Boeing XP-9

The Boeing XP-9 was an unsuccessful design for a shoulder-winged monoplane fighter designed in response to USAAC specification X-1623A. Boeing produced with the Model 96, an all-metal monoplane with shoulder mounted equal cord un-swept wings. The aircraft had a spreader bar main undercarriage and a tail wheel. The open cockpit was positions behind the wing trailing edge, nearer the tail than the nose. The aircraft was constructed around a semi-monocoque fuselage, with metal formers and dural covering behind the undercarriage struts and a welded steel tube framework for the nose. It was longer and with a wider span than either the P-12 or the experimental XP-15, and around 1,000lb heavier than the P-12 when full loaded.

The aircraft was powered by a Curtiss V-1570-15 Conqueror liquid cooled engine, which was meant to have provided 600hp but only produced 583hp. The aircraft received the XP-9 designation on 29 May 1928 and was originally meant to have been delivered in April 1929, but work was slow and it didn't make its maiden flight until 18 November 1930, at the Army Test Centre, Wright Field.

The XP-9 was a disappointing aircraft, with poor handling and a limited view from the cockpit. It was unpopular with the test pilots, partly because the controls were poorly designed. An attempt was made to improve the handling by installing larger vertical tail surfaces taken from a P-12, but the performance was still poor. The Air Corps had an option to take five service assessment Y1P-9s, but decided not to take them.  The XP-9 only flew for 15 hours, then in August 1931 it was grounded for use as an instructional airframe.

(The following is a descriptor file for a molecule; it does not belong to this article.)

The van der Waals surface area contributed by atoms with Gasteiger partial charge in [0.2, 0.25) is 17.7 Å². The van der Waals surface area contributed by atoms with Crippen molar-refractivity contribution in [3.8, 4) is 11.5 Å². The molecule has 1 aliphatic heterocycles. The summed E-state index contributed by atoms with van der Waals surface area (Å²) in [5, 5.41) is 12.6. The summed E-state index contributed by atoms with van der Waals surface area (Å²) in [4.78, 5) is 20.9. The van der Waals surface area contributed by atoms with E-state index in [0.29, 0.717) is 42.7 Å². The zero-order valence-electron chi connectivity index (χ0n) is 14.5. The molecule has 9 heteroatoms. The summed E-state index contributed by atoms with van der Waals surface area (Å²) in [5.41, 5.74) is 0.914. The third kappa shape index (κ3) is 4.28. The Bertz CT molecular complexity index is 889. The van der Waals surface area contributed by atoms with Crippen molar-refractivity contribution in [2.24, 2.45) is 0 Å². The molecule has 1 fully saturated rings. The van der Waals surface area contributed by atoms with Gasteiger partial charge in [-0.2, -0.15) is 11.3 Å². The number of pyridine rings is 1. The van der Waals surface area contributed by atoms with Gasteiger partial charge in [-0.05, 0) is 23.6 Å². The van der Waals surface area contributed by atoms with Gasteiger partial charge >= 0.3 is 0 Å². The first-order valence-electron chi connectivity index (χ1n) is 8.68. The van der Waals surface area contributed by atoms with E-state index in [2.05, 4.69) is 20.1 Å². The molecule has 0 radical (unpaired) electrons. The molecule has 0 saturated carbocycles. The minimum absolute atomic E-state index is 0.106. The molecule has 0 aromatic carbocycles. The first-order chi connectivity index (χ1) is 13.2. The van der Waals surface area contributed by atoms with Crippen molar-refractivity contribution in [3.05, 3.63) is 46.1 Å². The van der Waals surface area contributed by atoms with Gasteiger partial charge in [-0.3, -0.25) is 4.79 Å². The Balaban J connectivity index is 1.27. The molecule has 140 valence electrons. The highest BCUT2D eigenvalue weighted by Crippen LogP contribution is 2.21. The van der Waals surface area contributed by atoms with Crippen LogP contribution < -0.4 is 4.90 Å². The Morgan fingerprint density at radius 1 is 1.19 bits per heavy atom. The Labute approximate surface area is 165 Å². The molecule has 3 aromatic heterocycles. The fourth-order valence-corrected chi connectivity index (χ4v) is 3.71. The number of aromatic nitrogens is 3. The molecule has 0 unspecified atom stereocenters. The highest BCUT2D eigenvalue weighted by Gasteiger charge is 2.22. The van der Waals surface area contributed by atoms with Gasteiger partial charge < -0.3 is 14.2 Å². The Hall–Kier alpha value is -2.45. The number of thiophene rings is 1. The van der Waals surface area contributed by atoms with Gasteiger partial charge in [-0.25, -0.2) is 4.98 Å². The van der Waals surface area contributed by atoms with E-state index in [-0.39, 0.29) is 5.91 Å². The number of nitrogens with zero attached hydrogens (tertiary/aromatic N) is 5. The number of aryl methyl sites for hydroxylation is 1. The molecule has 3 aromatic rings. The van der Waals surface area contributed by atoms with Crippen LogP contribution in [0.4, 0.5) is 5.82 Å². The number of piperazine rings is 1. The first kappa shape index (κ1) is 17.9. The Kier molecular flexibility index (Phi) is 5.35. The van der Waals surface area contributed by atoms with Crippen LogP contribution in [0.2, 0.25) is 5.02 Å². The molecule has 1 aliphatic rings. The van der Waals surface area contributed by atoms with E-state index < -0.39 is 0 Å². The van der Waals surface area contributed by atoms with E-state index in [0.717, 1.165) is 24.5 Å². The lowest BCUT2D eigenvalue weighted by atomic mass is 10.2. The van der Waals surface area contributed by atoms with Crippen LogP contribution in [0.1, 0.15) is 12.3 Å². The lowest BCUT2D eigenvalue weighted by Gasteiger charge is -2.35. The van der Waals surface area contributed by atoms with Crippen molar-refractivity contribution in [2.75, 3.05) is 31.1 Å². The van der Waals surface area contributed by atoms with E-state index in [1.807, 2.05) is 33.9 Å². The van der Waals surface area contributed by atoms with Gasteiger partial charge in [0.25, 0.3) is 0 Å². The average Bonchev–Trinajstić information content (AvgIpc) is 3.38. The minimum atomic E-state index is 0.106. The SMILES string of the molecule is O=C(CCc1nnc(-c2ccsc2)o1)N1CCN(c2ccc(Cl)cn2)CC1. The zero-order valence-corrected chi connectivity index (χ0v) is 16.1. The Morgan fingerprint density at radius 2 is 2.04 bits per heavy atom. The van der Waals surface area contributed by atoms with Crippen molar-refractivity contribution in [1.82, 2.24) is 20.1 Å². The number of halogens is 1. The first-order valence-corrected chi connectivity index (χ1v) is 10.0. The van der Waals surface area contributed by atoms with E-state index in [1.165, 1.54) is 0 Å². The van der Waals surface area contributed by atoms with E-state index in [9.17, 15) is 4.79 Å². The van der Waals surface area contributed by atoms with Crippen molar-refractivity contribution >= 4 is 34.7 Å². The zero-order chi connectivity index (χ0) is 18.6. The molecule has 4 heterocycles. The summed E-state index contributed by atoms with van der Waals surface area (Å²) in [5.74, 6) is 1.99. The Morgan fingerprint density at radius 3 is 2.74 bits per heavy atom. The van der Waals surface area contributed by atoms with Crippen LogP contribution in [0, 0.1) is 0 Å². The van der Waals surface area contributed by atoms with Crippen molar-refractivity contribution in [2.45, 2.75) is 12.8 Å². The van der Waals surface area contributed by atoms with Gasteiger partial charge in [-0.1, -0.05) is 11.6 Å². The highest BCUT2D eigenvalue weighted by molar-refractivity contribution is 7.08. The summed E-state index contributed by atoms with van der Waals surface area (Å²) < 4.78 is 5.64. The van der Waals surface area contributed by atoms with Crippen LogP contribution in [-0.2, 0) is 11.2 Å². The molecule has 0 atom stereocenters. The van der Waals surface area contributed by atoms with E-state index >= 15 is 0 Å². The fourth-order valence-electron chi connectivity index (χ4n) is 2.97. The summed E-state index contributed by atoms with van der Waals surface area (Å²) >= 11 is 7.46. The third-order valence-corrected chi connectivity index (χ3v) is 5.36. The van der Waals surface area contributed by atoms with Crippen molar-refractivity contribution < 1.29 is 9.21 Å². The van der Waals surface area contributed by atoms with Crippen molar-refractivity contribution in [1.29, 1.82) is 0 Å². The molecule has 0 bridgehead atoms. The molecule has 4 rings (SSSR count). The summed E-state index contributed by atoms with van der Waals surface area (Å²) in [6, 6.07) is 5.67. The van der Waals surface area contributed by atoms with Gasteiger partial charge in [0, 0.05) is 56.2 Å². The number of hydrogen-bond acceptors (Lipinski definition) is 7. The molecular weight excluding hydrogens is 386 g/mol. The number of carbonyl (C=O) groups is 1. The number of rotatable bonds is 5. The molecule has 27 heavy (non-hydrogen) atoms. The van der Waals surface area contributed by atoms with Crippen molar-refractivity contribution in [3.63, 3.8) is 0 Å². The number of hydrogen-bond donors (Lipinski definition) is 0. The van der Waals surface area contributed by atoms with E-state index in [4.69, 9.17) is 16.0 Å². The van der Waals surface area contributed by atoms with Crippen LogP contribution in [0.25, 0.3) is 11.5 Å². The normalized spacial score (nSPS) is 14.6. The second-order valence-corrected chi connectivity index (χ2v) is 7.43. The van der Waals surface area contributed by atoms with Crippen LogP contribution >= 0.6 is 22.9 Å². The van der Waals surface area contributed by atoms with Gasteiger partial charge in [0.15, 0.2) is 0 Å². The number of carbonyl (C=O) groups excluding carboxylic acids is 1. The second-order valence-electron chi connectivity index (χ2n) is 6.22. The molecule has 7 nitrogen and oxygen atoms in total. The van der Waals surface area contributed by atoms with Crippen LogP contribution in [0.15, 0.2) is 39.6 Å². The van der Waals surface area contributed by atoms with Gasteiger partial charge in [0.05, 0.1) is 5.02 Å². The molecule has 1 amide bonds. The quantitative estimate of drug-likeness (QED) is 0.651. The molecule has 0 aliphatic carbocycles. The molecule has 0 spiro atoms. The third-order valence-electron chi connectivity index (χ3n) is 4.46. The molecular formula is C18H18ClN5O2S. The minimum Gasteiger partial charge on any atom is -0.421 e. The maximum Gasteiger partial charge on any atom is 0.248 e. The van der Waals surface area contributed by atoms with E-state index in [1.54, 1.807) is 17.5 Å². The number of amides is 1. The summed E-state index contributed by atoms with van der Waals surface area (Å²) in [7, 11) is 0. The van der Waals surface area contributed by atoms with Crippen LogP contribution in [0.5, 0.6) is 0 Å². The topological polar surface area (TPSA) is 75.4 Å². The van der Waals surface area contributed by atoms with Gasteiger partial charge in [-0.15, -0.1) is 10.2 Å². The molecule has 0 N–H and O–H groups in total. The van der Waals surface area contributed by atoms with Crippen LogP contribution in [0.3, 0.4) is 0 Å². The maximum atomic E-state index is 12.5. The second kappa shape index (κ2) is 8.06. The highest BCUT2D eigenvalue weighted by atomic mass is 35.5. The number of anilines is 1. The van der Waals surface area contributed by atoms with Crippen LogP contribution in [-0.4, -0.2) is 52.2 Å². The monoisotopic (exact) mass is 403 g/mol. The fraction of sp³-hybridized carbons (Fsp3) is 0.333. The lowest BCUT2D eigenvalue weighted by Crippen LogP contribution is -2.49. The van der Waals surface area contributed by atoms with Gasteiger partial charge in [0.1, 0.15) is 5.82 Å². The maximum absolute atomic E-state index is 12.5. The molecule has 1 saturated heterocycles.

Engine: Curtiss V-1570-15 liquid cooled engine
Power: Rated at 600hp, actual output 583hp
Crew: 1
Span: 36ft 6in
Length: 25ft 1.75in
Height: 7ft 9in
Empty Weight: 2,669lb
Loaded Weight: 3,623lb
Maximum Speed: 213mph at 12,000ft
Cruising Speed: 180mph
Climb rate: 2,430ft/ min
Ceiling: 26,800ft
Range: 425 miles
Guns: Two 0.5in machine guns
Bomb load: Two 122lb bombs, five 25lb bombs

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How to cite this article: Rickard, J (23 July 2014), Boeing XP-9 ,

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